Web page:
Is Social Security Broken?

After multiple sclerosis crippled my father, making him quit work, the family drew Social Security Disability Insurance. Some years later my father joked about how the government finally cured him.

He showed me a letter he got from the Social Security Administration that read, “Dear Mr. Rausch, With your 65th birthday, you are no longer disabled. You are retired.”

But his retirement lasted only 15 days. Two weeks after his birthday, he suffered a heart attack and died. With that, his check went to my 69-year-old widowed mother.

Social Security arrived when I was 11 and my sisters were teenagers. It gave my family stability when we faced the crisis of my father's illness, and afforded my mother dignity in her senior years. Today over 47 million people benefit from Social Security — the Old Age Survivors and Disability Insurance program — many of whom reflect my own family's history.

In 2004, the Social Security Administration crunched the numbers and targeted 2042 as the year the trust fund would hit zero balance. Political opportunists seized the projections to promote their own agenda — privatization. For people of faith the current alleged crisis pits the ideology of rugged individualism (neo-liberalism) against the concept of community proclaimed by the social teachings of the Church.

Consider these ideas for the current debate:

Social Security appears as strong as ever. In 1996 Social Security's trustees projected a zero fund balance by 2030. In 2000, they adjusted the projection to 2036, and today it's 2042. Projections keep changing because the trustees continue to make unrealistic, low-end assumptions about future economic conditions, like a GDP average growth of just 1.8 percent for the next 75 years. If the economy grows at a more realistic 2.4 percent annual rate, the increase in real output and real incomes will ensure the trust fund never going to zero. The opportunists have hysterically changed public policy from “keep an eye on it” to “the sky is falling.”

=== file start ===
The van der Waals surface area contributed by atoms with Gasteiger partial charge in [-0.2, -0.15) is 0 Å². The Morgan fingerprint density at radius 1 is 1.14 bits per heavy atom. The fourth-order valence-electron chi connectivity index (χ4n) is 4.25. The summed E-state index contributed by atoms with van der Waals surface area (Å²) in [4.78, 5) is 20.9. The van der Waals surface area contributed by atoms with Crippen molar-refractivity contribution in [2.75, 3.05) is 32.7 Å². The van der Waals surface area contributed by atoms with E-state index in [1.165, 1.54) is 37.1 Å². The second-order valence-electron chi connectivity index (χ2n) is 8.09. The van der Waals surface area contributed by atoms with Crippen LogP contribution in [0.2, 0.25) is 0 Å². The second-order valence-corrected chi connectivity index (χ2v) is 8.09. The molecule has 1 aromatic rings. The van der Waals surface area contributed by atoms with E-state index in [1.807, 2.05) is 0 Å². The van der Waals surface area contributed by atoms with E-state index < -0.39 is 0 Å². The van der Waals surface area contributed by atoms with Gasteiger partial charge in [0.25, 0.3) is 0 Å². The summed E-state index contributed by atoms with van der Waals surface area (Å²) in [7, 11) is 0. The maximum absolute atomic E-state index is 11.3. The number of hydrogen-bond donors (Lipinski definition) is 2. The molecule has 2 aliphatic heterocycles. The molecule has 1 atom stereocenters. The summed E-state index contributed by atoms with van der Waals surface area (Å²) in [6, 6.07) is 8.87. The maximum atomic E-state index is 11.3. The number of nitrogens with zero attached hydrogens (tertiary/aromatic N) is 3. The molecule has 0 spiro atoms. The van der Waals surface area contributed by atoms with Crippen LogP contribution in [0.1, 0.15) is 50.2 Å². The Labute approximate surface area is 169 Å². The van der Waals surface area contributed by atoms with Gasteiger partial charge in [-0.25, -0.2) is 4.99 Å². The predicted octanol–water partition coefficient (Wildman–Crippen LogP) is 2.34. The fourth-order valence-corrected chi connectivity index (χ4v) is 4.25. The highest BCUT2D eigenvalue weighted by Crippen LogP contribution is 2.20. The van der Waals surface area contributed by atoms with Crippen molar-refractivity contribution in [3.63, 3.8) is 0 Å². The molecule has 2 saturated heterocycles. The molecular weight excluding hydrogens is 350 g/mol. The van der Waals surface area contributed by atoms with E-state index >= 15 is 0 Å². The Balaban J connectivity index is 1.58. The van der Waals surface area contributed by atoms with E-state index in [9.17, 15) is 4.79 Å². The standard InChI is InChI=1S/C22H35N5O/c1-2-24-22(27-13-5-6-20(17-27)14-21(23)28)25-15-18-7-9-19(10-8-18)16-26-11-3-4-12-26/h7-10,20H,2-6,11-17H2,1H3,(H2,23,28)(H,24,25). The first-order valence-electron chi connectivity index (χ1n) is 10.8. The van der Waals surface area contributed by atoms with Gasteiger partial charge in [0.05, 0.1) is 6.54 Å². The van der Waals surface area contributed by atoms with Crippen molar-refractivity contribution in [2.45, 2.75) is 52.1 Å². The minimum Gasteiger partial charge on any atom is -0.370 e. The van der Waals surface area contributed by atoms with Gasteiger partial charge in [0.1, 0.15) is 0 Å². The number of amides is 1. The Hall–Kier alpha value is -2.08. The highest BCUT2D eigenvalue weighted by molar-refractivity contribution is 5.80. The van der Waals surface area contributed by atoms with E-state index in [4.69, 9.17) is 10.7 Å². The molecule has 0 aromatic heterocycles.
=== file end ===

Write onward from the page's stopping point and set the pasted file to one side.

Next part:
Privatization will transform Social Security from insurance to risk taking. By investing part of their Social Security money in private accounts, younger workers are enticed by promises of better returns at retirement. Current wisdom: investors do far worse than the market generally. Retirement money will fluctuate with poor investing or a declining market. Privatization threatens communal justice by changing “we're all in this together,” to “every man (woman) for himself.”

Finally, privatization will produce great profits for banks and brokerage houses, but reduced benefits for Social Security beneficiaries. To track the proposed millions of private accounts, administrative costs that cut into benefits will rise tenfold, if handled by a single government-managed system, and possibly thirtyfold, if by private financial institutions. Currently, Social Security administrative costs represent less than 0.6 percent of annual benefits.

The debate about privatization can find economists with numbers to support either side. Yet neither side can deny critical decision-making time remains decades away. Meantime, merely mid-course corrections and slight policy adjustments of Social Security “can keep an eye on it.”

Preserving Social Security represents the safety net that has lifted 1 million children out of poverty and helped another million avoid extreme poverty (living below half the poverty line). Today, about 10 percent of seniors over age 65 live in poverty. Without Social Security, that rate would climb to 50 percent.

The proponents of privatization are framing an important question: What kind of society do we want to create — one based on exaggerated self-reliance, or a community of care encouraged by the Gospel?

Fr. Rausch is a Glenmary priest who lives, writes and organizes in Appalachia.

(This article courtesy of the Arlington Catholic Herald.)

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